Japanese war criminal confesses to killing 970 civilians
                 English.news.cn | 2014-07-07 15:42:01 | Editor: Yang Yi

BEIJING, July 7 (Xinhua) -- China's State Archives Administration on Monday publicized the confession of Japanese war criminal Tsutomu Nagashima, the latest in a series of similar publications.

The written confession of Tsutomu Nagashima, commander of the 54th Brigade of the 59th Division of the Japanese Army from 1942 to 1945, details the murder of more than 2,600 Chinese soldiers and civilians during that period.

Japanese troops under the command of Tsutomu Nafashima conducted 15 battles of all scales, killing 1,660 anti-Japanese soldiers and 970 civilians, burning down over 2,220 civilian houses from April 1942 to July 1945, according to his confession.

"Besides shooting, other extremely cruel killing methods such as bayoneting, hacking, beheading, exploding, burning, hanging and sending to gas chamber were also used during the battles," it says.

The release includes scans of the original manuscript in Japanese, with Chinese and English translations.

The State Archives Administration on Thursday began releasing full texts of confessions by 45 Japanese war criminals. One will be released online per day.

The move follows Japanese Prime Minister Shinzo Abe and right-wing politicians' stubborn denial of war crimes in China.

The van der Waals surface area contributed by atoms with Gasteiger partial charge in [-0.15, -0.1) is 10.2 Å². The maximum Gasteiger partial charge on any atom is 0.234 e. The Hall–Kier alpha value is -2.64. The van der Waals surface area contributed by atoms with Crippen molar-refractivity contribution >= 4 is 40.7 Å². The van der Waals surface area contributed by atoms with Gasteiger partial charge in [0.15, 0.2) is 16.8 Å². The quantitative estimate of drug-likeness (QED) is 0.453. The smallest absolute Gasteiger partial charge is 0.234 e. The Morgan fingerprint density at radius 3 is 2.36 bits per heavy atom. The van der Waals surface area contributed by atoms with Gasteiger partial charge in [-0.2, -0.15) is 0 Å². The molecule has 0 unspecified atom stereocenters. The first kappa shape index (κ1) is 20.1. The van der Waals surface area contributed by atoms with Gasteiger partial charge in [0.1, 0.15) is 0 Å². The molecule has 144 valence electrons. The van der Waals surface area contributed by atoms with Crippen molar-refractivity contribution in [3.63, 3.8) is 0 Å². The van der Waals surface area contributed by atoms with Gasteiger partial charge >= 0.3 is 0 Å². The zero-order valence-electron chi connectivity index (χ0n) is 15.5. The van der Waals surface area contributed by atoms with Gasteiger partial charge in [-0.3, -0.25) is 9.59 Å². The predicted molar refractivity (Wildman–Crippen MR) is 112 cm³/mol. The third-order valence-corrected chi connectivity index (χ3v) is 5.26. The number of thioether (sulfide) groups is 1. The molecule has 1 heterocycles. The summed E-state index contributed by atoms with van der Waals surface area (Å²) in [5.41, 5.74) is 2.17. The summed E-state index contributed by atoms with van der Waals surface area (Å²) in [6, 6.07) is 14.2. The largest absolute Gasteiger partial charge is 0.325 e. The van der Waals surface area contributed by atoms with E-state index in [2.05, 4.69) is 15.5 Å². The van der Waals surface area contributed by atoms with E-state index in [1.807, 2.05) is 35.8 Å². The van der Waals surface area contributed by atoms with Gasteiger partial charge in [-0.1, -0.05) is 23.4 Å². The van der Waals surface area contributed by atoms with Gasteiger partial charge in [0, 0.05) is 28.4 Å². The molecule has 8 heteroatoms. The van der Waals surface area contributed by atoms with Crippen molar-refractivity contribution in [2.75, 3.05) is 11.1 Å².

Some 1,109 Japanese war criminals were held in custody in China between 1950 and 1956, according to the administration. Of them, 1,017 with minor offenses were exempted from prosecution and released in 1956 and 45 received military trials under the Supreme People's Court that year.

The administration said it is sorting archives of confessions made by the 1,017 with minor offenses to make them public as well.

Related:

China Exclusive: Letters reveal Japanese wartime disillusionment

CHANGCHUN, July 5 (Xinhua) -- A cache of wartime letters recently released by a Chinese archives has showed that the Japanese soldiers and emigrants felt disillusioned and war-weary during their invasion of China in the Second World War.Full Story

China's first Anti-Japanese War post office opens

BEIJING, July 4 (Xinhua) -- A post office opened for business Friday in the Museum of the War of the Chinese People's Resistance Against Japanese Aggression in Beijing.

The post office consists of two parts, a physical post office and an online one, according to museum staff.Full Story

 

 

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